Visibility: The long good drops nicely, so you can see where the front end is. Rear and rear side views are seriously compromised by small glass.
Climate: The climate system si fine for a car like this. It doesn't have to get heat or cooling to the rear since no one's sitting there.
The Supra has not been tested by either the IIHS or the NHTSA, probably because it's not a high-volume vehicle, or because it's too new (or both). It does have some good safety features, both standard and optional, but the jury's still out on its overall crash test safety.
IIHS Rating: Not tested.
NHTSA Rating: Not tested.
Standard Tech: The Supra 3.0 Premium comes with a Pre-Collision System w/ Pedestrian Detection and Lane Departure Warning w/ Steering Assist along with the standard airbags, traction control, and stability control.
Optional Tech: Our tester came with the Driver Assist Package that includes Adaptive Cruise Control, a Blind Spot Monitor, Rear Cross-Traffic Alert, and Parking Sensors with Emergency Braking.
The Supra isn't big inside, nor should expect to go road tripping in it unless you pack really light.
Storage Space: The cupholders are not so surprisingly your best option for small item storage in the front. There's a small cubby in front of the shifter, and the shallow door pockets are also on the tiny side.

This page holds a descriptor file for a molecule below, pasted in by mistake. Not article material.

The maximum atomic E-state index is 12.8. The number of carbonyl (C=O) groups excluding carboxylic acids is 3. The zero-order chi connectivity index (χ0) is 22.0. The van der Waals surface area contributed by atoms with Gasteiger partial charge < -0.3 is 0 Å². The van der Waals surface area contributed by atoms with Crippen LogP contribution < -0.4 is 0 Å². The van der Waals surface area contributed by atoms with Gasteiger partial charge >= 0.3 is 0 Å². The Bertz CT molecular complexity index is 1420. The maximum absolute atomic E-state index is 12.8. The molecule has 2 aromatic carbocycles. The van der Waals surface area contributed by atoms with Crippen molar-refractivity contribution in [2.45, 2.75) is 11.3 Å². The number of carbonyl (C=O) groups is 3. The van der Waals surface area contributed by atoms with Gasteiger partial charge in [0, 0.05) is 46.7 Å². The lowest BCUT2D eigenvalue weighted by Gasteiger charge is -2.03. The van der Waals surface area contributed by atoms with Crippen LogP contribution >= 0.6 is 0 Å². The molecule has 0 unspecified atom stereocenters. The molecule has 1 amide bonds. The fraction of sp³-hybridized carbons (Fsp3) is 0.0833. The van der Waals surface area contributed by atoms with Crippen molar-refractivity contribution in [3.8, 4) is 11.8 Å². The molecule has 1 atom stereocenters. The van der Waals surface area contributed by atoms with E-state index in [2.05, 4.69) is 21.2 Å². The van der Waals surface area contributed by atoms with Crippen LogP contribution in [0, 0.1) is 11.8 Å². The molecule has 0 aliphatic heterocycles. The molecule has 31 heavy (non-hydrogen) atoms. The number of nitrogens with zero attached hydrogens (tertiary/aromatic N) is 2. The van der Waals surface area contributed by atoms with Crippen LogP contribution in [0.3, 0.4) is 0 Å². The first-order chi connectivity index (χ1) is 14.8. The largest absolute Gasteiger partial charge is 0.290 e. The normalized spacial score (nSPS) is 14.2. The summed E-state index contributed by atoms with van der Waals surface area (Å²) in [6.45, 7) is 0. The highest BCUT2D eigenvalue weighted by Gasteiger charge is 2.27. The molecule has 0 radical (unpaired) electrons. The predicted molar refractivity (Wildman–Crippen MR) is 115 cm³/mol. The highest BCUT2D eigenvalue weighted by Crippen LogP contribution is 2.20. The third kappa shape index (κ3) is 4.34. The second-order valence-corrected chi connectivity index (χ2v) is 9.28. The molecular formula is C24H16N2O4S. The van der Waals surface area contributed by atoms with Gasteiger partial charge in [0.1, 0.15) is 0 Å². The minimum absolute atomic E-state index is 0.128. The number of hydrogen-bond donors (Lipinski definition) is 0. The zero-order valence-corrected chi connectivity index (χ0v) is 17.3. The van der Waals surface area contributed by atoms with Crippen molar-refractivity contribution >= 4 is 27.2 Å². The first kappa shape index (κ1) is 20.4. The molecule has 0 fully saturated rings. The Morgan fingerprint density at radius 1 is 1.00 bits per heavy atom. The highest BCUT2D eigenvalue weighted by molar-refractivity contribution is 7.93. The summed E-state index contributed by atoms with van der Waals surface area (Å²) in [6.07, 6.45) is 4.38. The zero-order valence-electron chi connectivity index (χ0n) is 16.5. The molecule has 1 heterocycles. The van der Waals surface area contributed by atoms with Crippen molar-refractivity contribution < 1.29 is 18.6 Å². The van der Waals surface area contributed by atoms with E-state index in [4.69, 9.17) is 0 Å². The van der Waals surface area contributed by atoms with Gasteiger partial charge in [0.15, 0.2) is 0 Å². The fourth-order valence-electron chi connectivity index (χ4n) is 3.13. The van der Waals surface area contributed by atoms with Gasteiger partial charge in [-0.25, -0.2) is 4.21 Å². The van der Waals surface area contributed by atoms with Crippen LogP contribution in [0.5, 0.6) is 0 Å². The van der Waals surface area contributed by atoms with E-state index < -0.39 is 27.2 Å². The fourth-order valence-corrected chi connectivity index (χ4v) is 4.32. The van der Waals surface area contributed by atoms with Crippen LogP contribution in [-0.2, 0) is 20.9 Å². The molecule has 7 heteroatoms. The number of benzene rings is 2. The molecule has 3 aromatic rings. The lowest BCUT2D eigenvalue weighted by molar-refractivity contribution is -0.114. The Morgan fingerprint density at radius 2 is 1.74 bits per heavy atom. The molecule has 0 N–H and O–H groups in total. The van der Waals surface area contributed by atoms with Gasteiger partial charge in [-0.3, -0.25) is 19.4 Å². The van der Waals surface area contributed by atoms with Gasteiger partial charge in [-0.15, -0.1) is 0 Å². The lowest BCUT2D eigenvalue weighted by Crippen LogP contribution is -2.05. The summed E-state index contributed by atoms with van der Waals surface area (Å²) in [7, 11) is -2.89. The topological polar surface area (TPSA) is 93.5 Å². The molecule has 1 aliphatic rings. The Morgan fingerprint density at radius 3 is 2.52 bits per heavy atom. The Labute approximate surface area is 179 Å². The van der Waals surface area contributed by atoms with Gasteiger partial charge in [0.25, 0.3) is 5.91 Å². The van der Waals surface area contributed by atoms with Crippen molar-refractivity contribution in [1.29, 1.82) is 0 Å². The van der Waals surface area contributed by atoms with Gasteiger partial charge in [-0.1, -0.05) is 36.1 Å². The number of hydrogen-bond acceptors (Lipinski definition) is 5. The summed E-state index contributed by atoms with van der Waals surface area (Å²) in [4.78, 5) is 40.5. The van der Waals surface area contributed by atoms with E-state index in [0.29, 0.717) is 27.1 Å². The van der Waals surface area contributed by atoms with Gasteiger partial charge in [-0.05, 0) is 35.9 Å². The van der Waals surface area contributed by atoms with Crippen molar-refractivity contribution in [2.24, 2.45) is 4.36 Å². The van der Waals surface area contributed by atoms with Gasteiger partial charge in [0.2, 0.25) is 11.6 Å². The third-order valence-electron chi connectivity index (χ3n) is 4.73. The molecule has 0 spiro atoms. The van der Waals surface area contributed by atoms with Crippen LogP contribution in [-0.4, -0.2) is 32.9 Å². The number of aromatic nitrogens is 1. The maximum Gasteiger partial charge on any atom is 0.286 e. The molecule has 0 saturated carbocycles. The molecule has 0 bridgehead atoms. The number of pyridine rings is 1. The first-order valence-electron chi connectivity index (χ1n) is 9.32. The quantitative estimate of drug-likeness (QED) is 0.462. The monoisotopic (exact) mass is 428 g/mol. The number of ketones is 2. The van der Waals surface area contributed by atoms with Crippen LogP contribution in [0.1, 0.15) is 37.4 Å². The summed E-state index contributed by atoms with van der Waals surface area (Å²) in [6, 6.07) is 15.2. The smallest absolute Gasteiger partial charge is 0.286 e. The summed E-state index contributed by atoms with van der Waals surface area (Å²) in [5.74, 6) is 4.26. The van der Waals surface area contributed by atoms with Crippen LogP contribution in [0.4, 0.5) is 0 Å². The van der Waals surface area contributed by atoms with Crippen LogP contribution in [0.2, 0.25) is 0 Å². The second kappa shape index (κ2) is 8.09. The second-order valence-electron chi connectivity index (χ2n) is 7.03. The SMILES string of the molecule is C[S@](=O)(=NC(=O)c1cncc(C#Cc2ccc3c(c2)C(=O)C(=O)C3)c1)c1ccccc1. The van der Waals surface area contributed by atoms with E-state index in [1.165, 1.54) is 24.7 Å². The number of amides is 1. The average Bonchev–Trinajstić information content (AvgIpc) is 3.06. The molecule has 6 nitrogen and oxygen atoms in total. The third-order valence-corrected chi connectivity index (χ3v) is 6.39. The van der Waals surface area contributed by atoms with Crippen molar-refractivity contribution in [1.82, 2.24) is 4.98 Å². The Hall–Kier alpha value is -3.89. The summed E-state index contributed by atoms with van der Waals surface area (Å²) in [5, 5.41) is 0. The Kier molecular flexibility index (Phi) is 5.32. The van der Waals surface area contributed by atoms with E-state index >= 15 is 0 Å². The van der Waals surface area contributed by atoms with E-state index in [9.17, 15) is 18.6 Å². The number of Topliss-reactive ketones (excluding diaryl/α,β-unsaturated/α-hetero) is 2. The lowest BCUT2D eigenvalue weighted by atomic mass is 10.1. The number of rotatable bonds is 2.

Cargo Room: There's just shy of 10 cubic feet in the back, which is reachable between the seats (helpful). The opening in the hatch is narrower than the actual storage area, making it tough to load wider bags.
Our numbers missed the EPA ratings because we drove the car pretty aggressively during our time with it. We imagine most owners won't buy this for fuel economy, so they won't be terribly disappointed. We're sure if you drive it like you borrowed it from someone who wants it back, you'll be able to get the rather impressive 31 mpg highway.
Observed: 16.1 mpg.
Distance Driven: 183 miles.
The 3.0 Premium is the top spec version aside from the more expensive Launch Edition, and it comes standard with the excellent 12-speaker JBL system. The tiny cabin immediately fills with rich, full sound, but we'd rather listen to the sublimed turbocharged V6 engine and that brraapp from the exhaust pipes.